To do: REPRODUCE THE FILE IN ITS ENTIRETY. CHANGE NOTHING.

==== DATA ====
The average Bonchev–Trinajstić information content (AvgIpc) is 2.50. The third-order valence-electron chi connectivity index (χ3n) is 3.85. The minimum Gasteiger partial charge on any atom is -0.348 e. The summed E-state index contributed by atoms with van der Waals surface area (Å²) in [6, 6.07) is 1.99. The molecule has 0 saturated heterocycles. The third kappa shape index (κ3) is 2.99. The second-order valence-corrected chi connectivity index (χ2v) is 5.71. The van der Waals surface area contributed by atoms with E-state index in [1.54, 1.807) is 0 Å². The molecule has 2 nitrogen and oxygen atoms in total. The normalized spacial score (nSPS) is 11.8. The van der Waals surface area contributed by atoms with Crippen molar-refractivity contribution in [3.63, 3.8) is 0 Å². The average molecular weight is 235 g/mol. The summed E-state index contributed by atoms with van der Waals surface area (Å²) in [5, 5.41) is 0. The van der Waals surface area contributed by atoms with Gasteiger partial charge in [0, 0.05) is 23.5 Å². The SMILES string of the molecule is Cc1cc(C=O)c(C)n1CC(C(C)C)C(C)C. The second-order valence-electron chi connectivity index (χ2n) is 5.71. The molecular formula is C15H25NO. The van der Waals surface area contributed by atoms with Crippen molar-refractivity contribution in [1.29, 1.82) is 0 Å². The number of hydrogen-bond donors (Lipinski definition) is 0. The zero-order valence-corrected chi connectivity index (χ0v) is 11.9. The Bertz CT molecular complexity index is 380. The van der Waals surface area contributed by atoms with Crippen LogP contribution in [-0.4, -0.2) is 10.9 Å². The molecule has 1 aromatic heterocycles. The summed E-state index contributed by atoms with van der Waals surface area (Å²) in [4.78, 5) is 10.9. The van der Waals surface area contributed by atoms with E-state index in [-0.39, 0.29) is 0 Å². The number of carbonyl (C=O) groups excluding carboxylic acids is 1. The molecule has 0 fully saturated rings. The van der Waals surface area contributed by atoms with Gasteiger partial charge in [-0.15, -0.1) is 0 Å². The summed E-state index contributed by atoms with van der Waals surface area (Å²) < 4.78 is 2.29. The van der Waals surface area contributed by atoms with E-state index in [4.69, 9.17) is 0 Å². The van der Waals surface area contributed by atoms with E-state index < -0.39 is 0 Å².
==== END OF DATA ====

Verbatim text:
The average Bonchev–Trinajstić information content (AvgIpc) is 2.50. The third-order valence-electron chi connectivity index (χ3n) is 3.85. The minimum Gasteiger partial charge on any atom is -0.348 e. The summed E-state index contributed by atoms with van der Waals surface area (Å²) in [6, 6.07) is 1.99. The molecule has 0 saturated heterocycles. The third kappa shape index (κ3) is 2.99. The second-order valence-corrected chi connectivity index (χ2v) is 5.71. The van der Waals surface area contributed by atoms with E-state index in [1.54, 1.807) is 0 Å². The molecule has 2 nitrogen and oxygen atoms in total. The normalized spacial score (nSPS) is 11.8. The van der Waals surface area contributed by atoms with Crippen molar-refractivity contribution in [3.63, 3.8) is 0 Å². The average molecular weight is 235 g/mol. The summed E-state index contributed by atoms with van der Waals surface area (Å²) in [5, 5.41) is 0. The van der Waals surface area contributed by atoms with Gasteiger partial charge in [0, 0.05) is 23.5 Å². The SMILES string of the molecule is Cc1cc(C=O)c(C)n1CC(C(C)C)C(C)C. The second-order valence-electron chi connectivity index (χ2n) is 5.71. The molecular formula is C15H25NO. The van der Waals surface area contributed by atoms with Crippen molar-refractivity contribution in [1.29, 1.82) is 0 Å². The number of hydrogen-bond donors (Lipinski definition) is 0. The zero-order valence-corrected chi connectivity index (χ0v) is 11.9. The Bertz CT molecular complexity index is 380. The van der Waals surface area contributed by atoms with Crippen LogP contribution in [-0.4, -0.2) is 10.9 Å². The molecule has 1 aromatic heterocycles. The summed E-state index contributed by atoms with van der Waals surface area (Å²) in [4.78, 5) is 10.9. The van der Waals surface area contributed by atoms with E-state index in [-0.39, 0.29) is 0 Å². The number of carbonyl (C=O) groups excluding carboxylic acids is 1. The molecule has 0 fully saturated rings. The van der Waals surface area contributed by atoms with Gasteiger partial charge in [-0.15, -0.1) is 0 Å². The summed E-state index contributed by atoms with van der Waals surface area (Å²) < 4.78 is 2.29. The van der Waals surface area contributed by atoms with E-state index in [4.69, 9.17) is 0 Å². The van der Waals surface area contributed by atoms with E-state index < -0.39 is 0 Å².